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63 scient iousIy, and provides summaries of Ford's novels for the convenience of all of us who are unlikely to read the whole thirty for ourselves. But he is not adequately equipped to cope with the vagaries of Ford's erratic and puckish talent. The most egregarious instance occurs on pp. 52-53, where he quotes Ford's outrageous parody of a scene as it might be written by Thackeray and by a modern impressionistic novelist. Professor Cassell describes these as "short examples of rendering" and adds anxiously that "the second paragraph is not very good impressionism, but neither is the first good Thackeray. With his characteristic exaggeration, he is illustrating a point to his technically illiterate reading audience," Similarly: the elaborate analysis of Ford's devices, at the end of the chapter on "The Early Novels," fails to demonstrate wherein these socalled novelties in point of view, scenic progression, and "time-shift" differ at all from the practices of ail novelists during the preceding century. One cannot help being aware of the naivete of a critic who feels obliged to explain that Ford's novéis "are divided into parts; usually each part, whether titled or not, completes one segment of the action and prepares for the following one," None the less, Professor Cassell's book is useful as a basis for a tentative appraisal of Ford's merit. In spite of the deceptive variety of themes and moods in his stories, the fact emerges from this study that his heroes are always autobiographical, especially in their victimization by greedy, jealous wives, and that Ford's personal failure to find adjustment and satisfaction in life dictates the elusive note of self-pity that prevents his novels, as it prevents Gissing's, from achieving the full status of great fiction. Duke University Lionel Stevenson V1- Vf Vf Vf Vf Vf Vf Vf Vf Storm Jameson. MORLEY ROBERTS: THE LAST EMINENT VICTORIAN. London: The Unicorn Press, I96I. 10 s. 6d. "I saw Morley Roberts for the first time in 1933, when he was seventy-five", says Miss Jameson. His life of adventure on land and sea was then far behind him, He had ceased writing novels, short stories and books of travel and was mainly concerned with expounding his views on science and human life. So, though the book is a biographical and psychological essay which takes in the whole of Roberts's life, it essentially shows him as a reticent, dignified, shabby old man, whose only society was that of his step-daughter, Naomi Hamlyn. Born on December 29, 1857, he was educated at Bedford Grammar School and Owens College, Manchester, where he met George Gissing whose friendship he enjoyed until the latter's death in 1903, even though he later rendered a bad service to Gissing's reputation in THE PRIVATE LIFE OF HENRY MAITLAND -- that fictionalized, patronizing and not unfrequently erroneous or tendentious biography. At 19, he quarrelled with his father—an Inspector of Income Tax—and sailed for Australia, where he stayed for about three years. After an interval of clerking at the War Office and the India Office, he went off to Texas in 1884 and spent another three years wandering in the American West. On his return, Gissing and Hudson, his two closest friends, persuaded him to write down an account of his travels: the result was his first book, THE WESTERN AVERNUS (I887). From then on, until his 64 death at 85, he poured forth an unbroken flow of novels, short stories, newspaper articles, books of travel, biographies and philosophical works. That he wrote too much and too quickly is only too obvious, but Miss Jameson would have us reconsider the merits of THE WESTERN AVERNUS, THE SALT OF THE SEA and TIME AND THOMAS WARING. His literary work never brought him more than a mere pittance and he died in poverty and poignant solitude. As a young man he must have been a dashing fellow, full of energy, with a great capacity for enthusiasm. But his restlessness told on both the happiness of his life and the quality of his work. His marriage to Alice Selous, which he "wrapped up in personal...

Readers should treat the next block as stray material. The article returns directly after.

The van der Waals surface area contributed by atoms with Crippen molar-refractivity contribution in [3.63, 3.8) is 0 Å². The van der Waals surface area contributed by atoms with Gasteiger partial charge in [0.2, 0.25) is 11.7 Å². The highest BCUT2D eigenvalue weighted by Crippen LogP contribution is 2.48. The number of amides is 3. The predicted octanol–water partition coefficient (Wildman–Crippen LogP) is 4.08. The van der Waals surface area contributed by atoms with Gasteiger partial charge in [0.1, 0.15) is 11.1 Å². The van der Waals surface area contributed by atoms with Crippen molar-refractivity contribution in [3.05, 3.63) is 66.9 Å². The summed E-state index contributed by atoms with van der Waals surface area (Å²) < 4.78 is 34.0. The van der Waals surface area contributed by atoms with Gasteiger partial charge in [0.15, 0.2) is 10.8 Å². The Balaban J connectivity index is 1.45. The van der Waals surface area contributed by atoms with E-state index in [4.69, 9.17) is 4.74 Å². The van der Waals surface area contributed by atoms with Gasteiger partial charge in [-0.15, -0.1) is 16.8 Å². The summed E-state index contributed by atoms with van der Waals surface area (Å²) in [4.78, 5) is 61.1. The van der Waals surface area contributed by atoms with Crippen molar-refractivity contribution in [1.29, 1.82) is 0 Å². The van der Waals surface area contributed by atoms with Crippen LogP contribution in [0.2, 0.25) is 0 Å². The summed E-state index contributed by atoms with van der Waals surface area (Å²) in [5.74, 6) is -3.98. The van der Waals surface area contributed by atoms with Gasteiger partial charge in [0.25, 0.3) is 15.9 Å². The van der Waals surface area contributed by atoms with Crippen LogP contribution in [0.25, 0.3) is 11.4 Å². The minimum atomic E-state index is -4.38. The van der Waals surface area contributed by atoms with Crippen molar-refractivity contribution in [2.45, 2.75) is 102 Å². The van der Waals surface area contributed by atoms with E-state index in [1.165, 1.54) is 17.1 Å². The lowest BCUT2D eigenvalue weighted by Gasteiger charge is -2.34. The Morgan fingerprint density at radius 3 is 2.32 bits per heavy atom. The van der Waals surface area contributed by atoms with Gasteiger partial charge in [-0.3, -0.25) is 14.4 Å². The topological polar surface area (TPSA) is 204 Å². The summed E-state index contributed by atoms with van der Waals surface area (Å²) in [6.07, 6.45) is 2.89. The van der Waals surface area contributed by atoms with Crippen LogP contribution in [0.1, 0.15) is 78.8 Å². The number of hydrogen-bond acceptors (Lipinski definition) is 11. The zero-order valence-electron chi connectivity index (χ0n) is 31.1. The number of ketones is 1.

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pp. 63-64
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